[meteorite-list] Vesta, Ceres, Jupiter, AND a meteor

From: Charles Butterfield <cmb62_at_meteoritecentral.com>
Date: Mon, 31 Dec 2012 06:07:02 -0500
Message-ID: <000601cde746$f68fab30$e3af0190$_at_columbus.rr.com>

Hi Jodie,

You are very welcome! I have tried taking some shots of various objects
(mostly comets) with very mixed results so I know how difficult it can be to
get things to come out right. I am still very early in the learning curve
and unfortunately am not able to devote the time I would like to taking the
photos I want to take.

Thank you very much for the tips. I will certainly follow up on them. I
definitely need to learn the sky MUCH better. I use Starry Night Pro 6
mostly but it does not allow annotation and it certainly will not do auto

Thanks again for the information and for taking the time to respond. I
really appreciate it!

Clear skies and Happy New Year Jodie!

And keep posting those links of your photos!

Best regards,


"Well, squids don't work. Hey! Let's
  try elephants !"


-----Original Message-----
From: Jodie Reynolds [mailto:spacerocks at spaceballoon.org]
Sent: Monday, December 31, 2012 4:36 AM
To: Charles Butterfield
Cc: meteorite-list at meteoritecentral.com
Subject: Re: [meteorite-list] Vesta, Ceres, Jupiter, AND a meteor

Hi Charley,

Thanks for the kind words!

MaxIM-DL from Cyanogen has Photometry that can do auto recognition of guide
stars from the catalogs. When I'm trying to find a really dim comet or nova
in a deep star field from the telescope, I'll use MaxIM.

For something like this with a wide star field and lots of bright guides, I
prefer to just do it by hand with even Stellarium (free) or any other
capable planetarium software. By doing that I learn the sky deeper and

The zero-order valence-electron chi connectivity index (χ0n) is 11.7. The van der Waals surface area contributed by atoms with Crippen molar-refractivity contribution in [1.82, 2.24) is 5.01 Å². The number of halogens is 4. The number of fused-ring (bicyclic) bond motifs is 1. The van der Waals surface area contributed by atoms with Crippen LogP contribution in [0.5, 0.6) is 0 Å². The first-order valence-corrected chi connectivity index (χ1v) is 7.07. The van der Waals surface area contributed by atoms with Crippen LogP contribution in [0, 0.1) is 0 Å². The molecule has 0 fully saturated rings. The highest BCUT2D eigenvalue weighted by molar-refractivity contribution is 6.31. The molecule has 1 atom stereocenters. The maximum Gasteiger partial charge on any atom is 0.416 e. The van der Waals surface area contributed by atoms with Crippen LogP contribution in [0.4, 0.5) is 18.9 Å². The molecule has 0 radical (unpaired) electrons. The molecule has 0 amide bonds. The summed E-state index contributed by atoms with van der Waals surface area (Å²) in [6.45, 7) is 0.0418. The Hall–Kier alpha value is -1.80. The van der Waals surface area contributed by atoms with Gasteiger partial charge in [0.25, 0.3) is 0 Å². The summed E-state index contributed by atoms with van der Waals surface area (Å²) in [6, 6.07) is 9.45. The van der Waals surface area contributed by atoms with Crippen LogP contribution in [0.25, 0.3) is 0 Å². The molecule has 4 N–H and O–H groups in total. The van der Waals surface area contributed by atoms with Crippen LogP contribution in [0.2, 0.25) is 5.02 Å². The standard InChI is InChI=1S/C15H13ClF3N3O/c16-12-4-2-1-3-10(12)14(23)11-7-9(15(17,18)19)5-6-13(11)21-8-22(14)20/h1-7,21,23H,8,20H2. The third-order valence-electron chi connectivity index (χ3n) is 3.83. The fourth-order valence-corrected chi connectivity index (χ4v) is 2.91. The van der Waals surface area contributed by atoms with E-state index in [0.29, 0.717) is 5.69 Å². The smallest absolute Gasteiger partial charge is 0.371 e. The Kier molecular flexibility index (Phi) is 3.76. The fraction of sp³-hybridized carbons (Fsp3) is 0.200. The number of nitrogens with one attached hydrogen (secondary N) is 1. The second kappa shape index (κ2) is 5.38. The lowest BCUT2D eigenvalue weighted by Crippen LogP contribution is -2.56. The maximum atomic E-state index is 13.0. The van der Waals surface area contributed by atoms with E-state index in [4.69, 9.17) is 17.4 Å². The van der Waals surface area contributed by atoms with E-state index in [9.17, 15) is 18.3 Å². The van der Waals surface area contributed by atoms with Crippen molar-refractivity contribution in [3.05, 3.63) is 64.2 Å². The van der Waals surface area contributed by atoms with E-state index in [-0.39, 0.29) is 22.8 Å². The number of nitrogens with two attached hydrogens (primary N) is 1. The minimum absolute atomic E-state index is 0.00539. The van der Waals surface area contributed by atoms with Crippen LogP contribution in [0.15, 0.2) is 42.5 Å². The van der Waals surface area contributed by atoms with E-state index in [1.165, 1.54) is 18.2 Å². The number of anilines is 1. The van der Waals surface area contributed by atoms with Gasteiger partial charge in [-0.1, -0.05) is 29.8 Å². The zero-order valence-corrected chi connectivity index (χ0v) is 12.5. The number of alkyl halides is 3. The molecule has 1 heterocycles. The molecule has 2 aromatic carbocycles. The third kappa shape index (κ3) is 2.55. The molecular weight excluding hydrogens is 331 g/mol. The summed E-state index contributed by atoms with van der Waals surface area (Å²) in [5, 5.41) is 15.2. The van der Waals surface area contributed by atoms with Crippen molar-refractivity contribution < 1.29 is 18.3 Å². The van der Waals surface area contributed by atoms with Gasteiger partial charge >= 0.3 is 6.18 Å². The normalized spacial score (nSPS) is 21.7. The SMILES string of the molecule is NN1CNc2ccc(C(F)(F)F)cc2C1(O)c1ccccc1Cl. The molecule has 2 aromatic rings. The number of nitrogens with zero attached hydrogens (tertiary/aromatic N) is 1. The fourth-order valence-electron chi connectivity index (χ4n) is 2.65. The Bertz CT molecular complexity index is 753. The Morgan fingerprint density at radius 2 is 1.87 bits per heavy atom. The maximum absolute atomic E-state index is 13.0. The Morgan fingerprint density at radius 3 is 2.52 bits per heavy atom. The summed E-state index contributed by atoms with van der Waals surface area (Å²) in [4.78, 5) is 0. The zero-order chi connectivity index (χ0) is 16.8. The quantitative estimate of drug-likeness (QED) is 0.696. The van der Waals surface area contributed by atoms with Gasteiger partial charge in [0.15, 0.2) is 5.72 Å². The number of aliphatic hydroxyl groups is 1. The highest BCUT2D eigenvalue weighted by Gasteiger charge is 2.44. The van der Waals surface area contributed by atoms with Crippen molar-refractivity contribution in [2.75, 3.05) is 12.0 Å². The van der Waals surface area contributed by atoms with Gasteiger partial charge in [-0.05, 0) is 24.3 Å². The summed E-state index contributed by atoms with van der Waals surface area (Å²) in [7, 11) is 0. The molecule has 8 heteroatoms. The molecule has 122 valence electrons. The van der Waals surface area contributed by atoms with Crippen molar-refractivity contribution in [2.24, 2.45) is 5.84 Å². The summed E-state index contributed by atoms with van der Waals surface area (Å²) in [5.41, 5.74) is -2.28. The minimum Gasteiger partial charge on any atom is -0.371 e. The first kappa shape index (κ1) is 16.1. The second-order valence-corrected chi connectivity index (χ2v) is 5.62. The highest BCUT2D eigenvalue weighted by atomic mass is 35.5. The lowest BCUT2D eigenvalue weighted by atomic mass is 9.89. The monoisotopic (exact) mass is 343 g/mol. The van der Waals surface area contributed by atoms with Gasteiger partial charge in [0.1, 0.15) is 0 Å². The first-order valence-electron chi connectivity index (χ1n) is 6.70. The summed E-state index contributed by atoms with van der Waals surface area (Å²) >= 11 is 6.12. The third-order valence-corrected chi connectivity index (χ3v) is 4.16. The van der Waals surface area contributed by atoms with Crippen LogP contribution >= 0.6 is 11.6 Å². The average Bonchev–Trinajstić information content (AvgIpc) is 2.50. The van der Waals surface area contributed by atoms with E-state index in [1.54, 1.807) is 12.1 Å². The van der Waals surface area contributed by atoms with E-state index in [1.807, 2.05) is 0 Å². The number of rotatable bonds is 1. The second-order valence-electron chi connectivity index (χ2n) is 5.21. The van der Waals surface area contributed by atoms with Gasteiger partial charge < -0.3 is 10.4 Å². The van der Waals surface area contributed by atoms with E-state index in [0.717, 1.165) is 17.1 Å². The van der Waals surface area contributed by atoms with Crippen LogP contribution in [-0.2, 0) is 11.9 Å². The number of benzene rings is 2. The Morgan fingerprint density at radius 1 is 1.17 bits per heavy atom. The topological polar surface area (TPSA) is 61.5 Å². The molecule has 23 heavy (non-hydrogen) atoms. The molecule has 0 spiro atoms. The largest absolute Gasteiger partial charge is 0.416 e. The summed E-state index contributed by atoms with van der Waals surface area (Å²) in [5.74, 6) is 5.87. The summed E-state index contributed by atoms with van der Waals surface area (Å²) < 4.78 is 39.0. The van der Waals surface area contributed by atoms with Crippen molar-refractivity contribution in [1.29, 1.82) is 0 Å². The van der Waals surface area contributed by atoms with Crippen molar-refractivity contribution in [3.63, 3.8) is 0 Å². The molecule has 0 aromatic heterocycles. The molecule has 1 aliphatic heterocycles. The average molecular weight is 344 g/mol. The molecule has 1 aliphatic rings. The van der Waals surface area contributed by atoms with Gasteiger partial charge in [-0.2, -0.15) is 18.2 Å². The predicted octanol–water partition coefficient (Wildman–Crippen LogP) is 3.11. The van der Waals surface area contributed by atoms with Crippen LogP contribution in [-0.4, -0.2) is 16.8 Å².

deeper each time. Ultimately it makes me a better observer and helps me
walk a big dob in without computerized aiming.

Sometimes dim objects, like these two, require me to dig a bit deeper into
the minor asterisms, hence the excessive annotation.

In the open source space, you might find some useful tools or at least start
places, here: http://tdc-www.harvard.edu/astro.software.html

--- Jodie

Sunday, December 30, 2012, 9:20:19 AM, you wrote:

> Hi Jodie,

> Very nice!

> Timing IS everything, isn't it?

> As a budding astrophotographer, may I ask what you used to annotate
> the shot?

> Best regards,

> Charley

> "Well, squids don't work. Hey! Let's
> try elephants !"

> Hannibal

> Message: 2
> Date: Sat, 29 Dec 2012 20:33:28 -0800
> From: Jodie Reynolds <spacerocks at spaceballoon.org>
> Subject: [meteorite-list] Vesta, Ceres, Jupiter, AND a meteor
> To: 'Meteorite List' <meteorite-list at meteoritecentral.com>
> Message-ID: <1859240655.20121229203328 at spaceballoon.org>
> Content-Type: text/plain; charset=iso-8859-1

> I was out just before moon-rise trying to see if I could catch Vesta,
> Ceres, and Jupiter together.

> Just after I opened the shutter for a 6" exposure, I saw a meteoroid
> streak across the sky apparent heading towards Ain. Very short and
> dim, I hoped it'd be enough to expose at 1000ISO.

> It did! Vesta, Ceres, Jupiter, and a meteor trail in the same frame!

> Sometimes it's better to be lucky than good!

> Here it is with the red channel processed up a little bit to expose it.
> Sorry about the sky noise, I was shooting through a sucker-hole in the
> clouds and the moon was already brightening the sky. No other
> processing other than resize to 1280x1024.

> http://www.spaceballoon.org/vesta-ceres-jupiter-meteor.jpg

> (Canon 50D,17-40L _at_ 40mm,6",f/4, ISO1000, 18:37:04 - 18:37:10 PST
> [02:37 UTC])

> P.S. Pardon the annotations, I needed them for registration to find
> the darned minor planets. ;)

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Best regards,
 Jodie                            mailto:spacerocks at spaceballoon.org
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Received on Mon 31 Dec 2012 06:07:02 AM PST

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